Police using DNA to uncover over 30-yr-old murder


Investigators are hoping advances in a specific technology can provide a key clue to a man’s murder from 1988.

Nobody knows who this is. Nobody knows his name, his age or where he is from. All anyone knows is, he’s dead.

He has been dead for more than 30 years.

“I just find it terribly sad that after 30 years nobody recognizes him,” said David Mittleman with Othram Inc.

“From time to time we dust it off and take a look at it, we attempt to make contact with potential witnesses. Because we would like to get this solved,” said Lt. Dave Kendziorski from the Saginaw Police Department.

Saginaw’s John Doe was shot to death on Carroll Street in October 1988. Saginaw police believe he may have been in his late teens and from out of town.

“I suspect there are some family members out there wondering what happened,” Kendziorski said.

There are very few ways for Saginaw Police to figure out who this young man was. The big one they are banking on is DNA.

“We’re going back and looking and saying with this cutting-edge technology can we unlock even the slightest clue that could lead this case forward,” Mittleman said.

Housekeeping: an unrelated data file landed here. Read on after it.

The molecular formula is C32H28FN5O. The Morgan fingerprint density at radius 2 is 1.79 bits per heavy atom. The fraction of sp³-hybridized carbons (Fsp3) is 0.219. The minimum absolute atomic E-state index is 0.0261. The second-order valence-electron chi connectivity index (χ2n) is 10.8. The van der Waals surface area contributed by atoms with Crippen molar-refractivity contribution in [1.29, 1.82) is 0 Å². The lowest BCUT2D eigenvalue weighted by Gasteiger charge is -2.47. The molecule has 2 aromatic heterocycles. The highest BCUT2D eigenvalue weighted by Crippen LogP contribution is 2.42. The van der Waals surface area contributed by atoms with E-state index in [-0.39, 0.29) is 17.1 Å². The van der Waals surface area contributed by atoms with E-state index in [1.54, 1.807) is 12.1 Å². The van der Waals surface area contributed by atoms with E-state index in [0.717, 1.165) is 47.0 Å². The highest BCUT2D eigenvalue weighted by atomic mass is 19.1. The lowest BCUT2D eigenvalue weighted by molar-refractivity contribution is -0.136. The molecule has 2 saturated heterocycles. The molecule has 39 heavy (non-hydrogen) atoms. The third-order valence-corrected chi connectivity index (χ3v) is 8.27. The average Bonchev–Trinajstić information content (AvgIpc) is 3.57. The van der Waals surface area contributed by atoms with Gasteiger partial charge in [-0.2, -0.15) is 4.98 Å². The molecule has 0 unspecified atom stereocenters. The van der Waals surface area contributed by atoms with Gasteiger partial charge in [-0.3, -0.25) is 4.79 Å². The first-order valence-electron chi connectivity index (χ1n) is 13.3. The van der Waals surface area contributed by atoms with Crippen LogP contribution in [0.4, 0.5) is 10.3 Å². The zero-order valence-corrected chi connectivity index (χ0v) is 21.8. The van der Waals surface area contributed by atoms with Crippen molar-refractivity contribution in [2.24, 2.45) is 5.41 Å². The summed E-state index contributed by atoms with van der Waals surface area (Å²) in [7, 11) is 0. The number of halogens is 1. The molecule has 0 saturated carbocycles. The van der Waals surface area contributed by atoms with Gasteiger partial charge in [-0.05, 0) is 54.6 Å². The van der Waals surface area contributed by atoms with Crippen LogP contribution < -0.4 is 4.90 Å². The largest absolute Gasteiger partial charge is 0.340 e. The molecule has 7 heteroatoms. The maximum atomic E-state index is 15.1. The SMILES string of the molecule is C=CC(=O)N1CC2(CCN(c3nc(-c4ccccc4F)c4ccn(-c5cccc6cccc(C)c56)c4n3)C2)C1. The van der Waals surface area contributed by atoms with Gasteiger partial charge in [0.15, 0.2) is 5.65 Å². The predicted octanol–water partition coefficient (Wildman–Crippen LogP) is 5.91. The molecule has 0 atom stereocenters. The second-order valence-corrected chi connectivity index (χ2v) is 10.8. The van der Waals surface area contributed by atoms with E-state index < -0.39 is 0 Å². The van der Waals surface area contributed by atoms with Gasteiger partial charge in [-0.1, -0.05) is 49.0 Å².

Genealogical DNA testing is what Othram Inc. will use to potentially unlock the secrets of Saginaw’s John Doe.

Othram is a laboratory in Texas. It has helped law enforcement across the country solve similar cases.

They will take this young man’s DNA and create a profile of his genetic markers. Then compare his DNA to other peoples to find distant and sometimes even close relatives.

“In a sense we’re all a genetic family, we’re all genetically related,” Mittleman said. “You just don’t know; you could very well be one of the few distant relatives that can help position this person who isn’t known onto a family tree.”

Othram has its own database of genealogical data and it uses public databases from services like 23&me and ancestry.com.

The technology Othram uses can apply to most cases where DNA evidence is gathered.

“In the future this shouldn’t be something you hear on the news as a lucky break in the case,” Mittleman said. “It should be a standard tool in the toolbox.”

Building John Doe’s DNA profile will take around 12 weeks to find his relatives and potentially his killer.

For information on how to submit your DNA to help solve similar crimes go to


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